Section 27 provides that the hearsay rules do not apply to evidence offered by the prosecution in a criminal proceeding of a statement made by a defendant. It is not clear that the prosecution offers the exculpatory parts of a mixed statement, although the argument would be that these were offered as evidence of the defendant’s lies. Section 124 provides for lies directions, but it will not always be the case that the defence would want this sort of direction given. Section 21 provides that if a defendant in a criminal proceeding does not give evidence he may not offer his own hearsay statement in evidence. Are the exculpatory parts of his mixed statement hearsay? Not if they are offered by the prosecution (s 27). If the prosecution omits reference to them, the defence may elicit them in cross-examination, and this amounts to “offering” them as evidence (s 4 definition of “offer evidence”), but because of s 21 the defence may only do this if the defendant is going to give evidence. Yet the defence may not have decided at that point whether the defendant will give evidence. Could the exculpatory parts of a mixed statement be admissible as ordinary hearsay evidence, under s 18, as s 18 is not subject to s 21? The problem with that is that there is a high reliability threshold for the admission of hearsay evidence, namely that the circumstances relating to the statement provide reasonable assurance that the statement is reliable: s 18(1)(a). Exculpatory statements are hardly likely to carry that assurance, otherwise the defendant would not be on trial.

I suspect that “a statement” in s 27 means the whole statement that was made, not just the incriminatory parts. Section 6(c) requires fairness, and the admissibility of exculpatory parts of mixed statements arose at common law out of considerations of fairness. Section 21 should be read restrictively, so that the exculpatory parts of the non-hearsay statement are offered not by the defendant but by the prosecution. There is no provision in the Act specifically addressing the nature of an appropriate direction that the jury should be given about the weight of exculpatory parts, but s 122 does permit the topic to be addressed and no particular form of words is required. The question whether to follow the Supreme Court of Canada’s approach in Rojas will need to be decided, but it could be argued that s 122 pre-empts the courts’ power to develop particular rules.

Fantasy and invention

In discussing recent invention (see blog for 8 July 2008 concerning R v Barlien, and the further comment on 19 July 2008), I suggested that an “invention” could be an innocent invention and not just a dishonest one. The point has been addressed briefly in R v Stewart [2008] NZCA 429 (22 October 2008).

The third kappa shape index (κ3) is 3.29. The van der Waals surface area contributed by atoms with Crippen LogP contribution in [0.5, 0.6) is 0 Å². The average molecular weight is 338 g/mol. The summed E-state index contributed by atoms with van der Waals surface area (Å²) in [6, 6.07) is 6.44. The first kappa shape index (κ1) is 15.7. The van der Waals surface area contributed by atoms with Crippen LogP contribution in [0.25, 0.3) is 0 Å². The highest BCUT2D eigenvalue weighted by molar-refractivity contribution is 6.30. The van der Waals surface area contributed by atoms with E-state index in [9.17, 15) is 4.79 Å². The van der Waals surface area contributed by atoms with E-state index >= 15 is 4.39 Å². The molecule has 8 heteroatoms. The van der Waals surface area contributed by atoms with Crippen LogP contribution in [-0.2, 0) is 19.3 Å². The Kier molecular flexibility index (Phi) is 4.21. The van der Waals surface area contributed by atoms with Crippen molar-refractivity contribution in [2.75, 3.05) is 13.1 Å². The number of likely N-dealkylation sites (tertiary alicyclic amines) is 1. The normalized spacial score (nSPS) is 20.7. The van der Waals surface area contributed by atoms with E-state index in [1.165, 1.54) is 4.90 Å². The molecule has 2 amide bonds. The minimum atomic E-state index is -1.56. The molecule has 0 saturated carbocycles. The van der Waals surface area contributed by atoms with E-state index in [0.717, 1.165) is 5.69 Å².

Here there were several themes discernable in the cross-examination of the complainant. One, that in the Court’s view did not necessarily amount to an allegation that she had recently invented her evidence, was the suggestion that she had been infatuated with the accused and had fantasised about these purely imaginary events. The Court did not refer to another possible difficulty with using an allegation of fantasising as the basis for admitting a prior consistent statement, namely the likelihood that such a prior statement would also be the product of inflamed imagination.

The Court’s indication that, on its own, an allegation that a complaint was the result of fantasising need not be an allegation of recent invention, seems to suggest that any innocent misstatement of the facts would not count as an “invention” for the purposes of s 35(2) of the Evidence Act 2008. Personally, I don’t see why not, as that provision refers both to use of prior consistent statements to respond to challenges to the witness’s veracity and to the witness’s accuracy. Inaccuracy can occur without untruthfulness.

The infatuation suggestion in Stewart had, however, to be seen in the context of the other themes to the cross-examination in this case. These were allegations of deliberate falsehood and motivation to obtain financial advantage. In the particular context the Court held that it was not possible to separate the allegations into those which were said by the defence to be motivated only by fantasy from those that were said to be motivated by dishonesty. Accordingly, the defence position was that the complaints were recent inventions, with the consequence that, subject to s 8 of the Evidence Act 2006 (the general discretion to exclude unfairly prejudicial evidence), evidence of the complainant’s prior consistent statements was admissible.

The Court referred at 85 to R v Barlien and followed it on the point that the prior consistent statements were evidence of their truth.

Our fair-minded feminine side

Barristers, being fair-minded observers of the judiciary, are constantly amazed at how fair-minded judges are. (I smirk, but then I often smirk – it doesn’t mean anything.) No doubt judges have acquired this fair-mindedness in the course of their practice at the bar before they were appointed – elevated can hardly be the right word – to the bench. No doubt barristers acquire their own fair-mindedness by learning from the example of judges. Aside from the chicken and egg question that comes to mind, we are justified in rejoicing at this perpetual cycle of fair-mindedness.

Occasionally the complaints of clients make it necessary for counsel to submit, reluctantly but courageously, that a judge has been biased, and so an examination of the concept of fair-mindedness is required. The House of Lords, back from their surprisingly long summer break, have addressed this in Helow v Secretary of State for the Home Department [2008] UKHL 62 (22 October 2008).

They don’t say so, but in describing the qualities of fair-mindedness the Law Lords are portraying themselves. There is, as modesty demands, a gentle tone of mockery in Lord Hope’s opening remarks: